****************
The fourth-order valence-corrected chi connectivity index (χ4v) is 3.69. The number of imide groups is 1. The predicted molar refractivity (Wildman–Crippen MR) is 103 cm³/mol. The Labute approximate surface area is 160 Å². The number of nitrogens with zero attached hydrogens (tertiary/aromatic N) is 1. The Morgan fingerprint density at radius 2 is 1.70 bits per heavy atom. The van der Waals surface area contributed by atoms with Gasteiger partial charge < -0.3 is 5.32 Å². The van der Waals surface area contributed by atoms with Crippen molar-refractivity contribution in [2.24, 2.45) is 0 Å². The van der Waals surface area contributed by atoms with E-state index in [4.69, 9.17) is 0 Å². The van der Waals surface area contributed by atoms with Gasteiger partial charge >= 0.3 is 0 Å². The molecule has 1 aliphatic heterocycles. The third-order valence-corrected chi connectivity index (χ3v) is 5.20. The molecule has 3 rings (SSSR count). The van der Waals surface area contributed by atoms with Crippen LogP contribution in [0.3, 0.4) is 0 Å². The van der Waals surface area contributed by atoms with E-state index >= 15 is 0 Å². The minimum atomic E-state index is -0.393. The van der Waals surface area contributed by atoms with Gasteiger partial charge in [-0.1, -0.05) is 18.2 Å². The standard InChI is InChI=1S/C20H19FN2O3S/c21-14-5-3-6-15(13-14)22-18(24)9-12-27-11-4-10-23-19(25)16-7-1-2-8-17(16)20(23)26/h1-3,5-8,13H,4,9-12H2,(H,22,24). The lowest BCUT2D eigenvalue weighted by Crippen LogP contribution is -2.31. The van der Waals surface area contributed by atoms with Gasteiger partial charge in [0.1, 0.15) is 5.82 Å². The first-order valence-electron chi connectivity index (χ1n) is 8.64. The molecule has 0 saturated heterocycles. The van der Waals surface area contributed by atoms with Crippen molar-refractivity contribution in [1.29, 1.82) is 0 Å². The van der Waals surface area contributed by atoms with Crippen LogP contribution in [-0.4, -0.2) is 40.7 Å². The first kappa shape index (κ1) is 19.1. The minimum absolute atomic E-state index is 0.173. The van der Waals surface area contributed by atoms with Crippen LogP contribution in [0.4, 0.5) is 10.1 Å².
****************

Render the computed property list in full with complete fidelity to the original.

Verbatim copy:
The fourth-order valence-corrected chi connectivity index (χ4v) is 3.69. The number of imide groups is 1. The predicted molar refractivity (Wildman–Crippen MR) is 103 cm³/mol. The Labute approximate surface area is 160 Å². The number of nitrogens with zero attached hydrogens (tertiary/aromatic N) is 1. The Morgan fingerprint density at radius 2 is 1.70 bits per heavy atom. The van der Waals surface area contributed by atoms with Gasteiger partial charge < -0.3 is 5.32 Å². The van der Waals surface area contributed by atoms with Crippen molar-refractivity contribution in [2.24, 2.45) is 0 Å². The van der Waals surface area contributed by atoms with E-state index in [4.69, 9.17) is 0 Å². The van der Waals surface area contributed by atoms with Gasteiger partial charge >= 0.3 is 0 Å². The molecule has 1 aliphatic heterocycles. The third-order valence-corrected chi connectivity index (χ3v) is 5.20. The molecule has 3 rings (SSSR count). The van der Waals surface area contributed by atoms with Crippen LogP contribution in [0.3, 0.4) is 0 Å². The van der Waals surface area contributed by atoms with E-state index >= 15 is 0 Å². The minimum atomic E-state index is -0.393. The van der Waals surface area contributed by atoms with Gasteiger partial charge in [-0.1, -0.05) is 18.2 Å². The standard InChI is InChI=1S/C20H19FN2O3S/c21-14-5-3-6-15(13-14)22-18(24)9-12-27-11-4-10-23-19(25)16-7-1-2-8-17(16)20(23)26/h1-3,5-8,13H,4,9-12H2,(H,22,24). The lowest BCUT2D eigenvalue weighted by Crippen LogP contribution is -2.31. The van der Waals surface area contributed by atoms with Gasteiger partial charge in [0.1, 0.15) is 5.82 Å². The first-order valence-electron chi connectivity index (χ1n) is 8.64. The molecule has 0 saturated heterocycles. The van der Waals surface area contributed by atoms with Crippen molar-refractivity contribution in [1.29, 1.82) is 0 Å². The van der Waals surface area contributed by atoms with Crippen LogP contribution in [-0.4, -0.2) is 40.7 Å². The first kappa shape index (κ1) is 19.1. The minimum absolute atomic E-state index is 0.173. The van der Waals surface area contributed by atoms with Crippen LogP contribution in [0.4, 0.5) is 10.1 Å².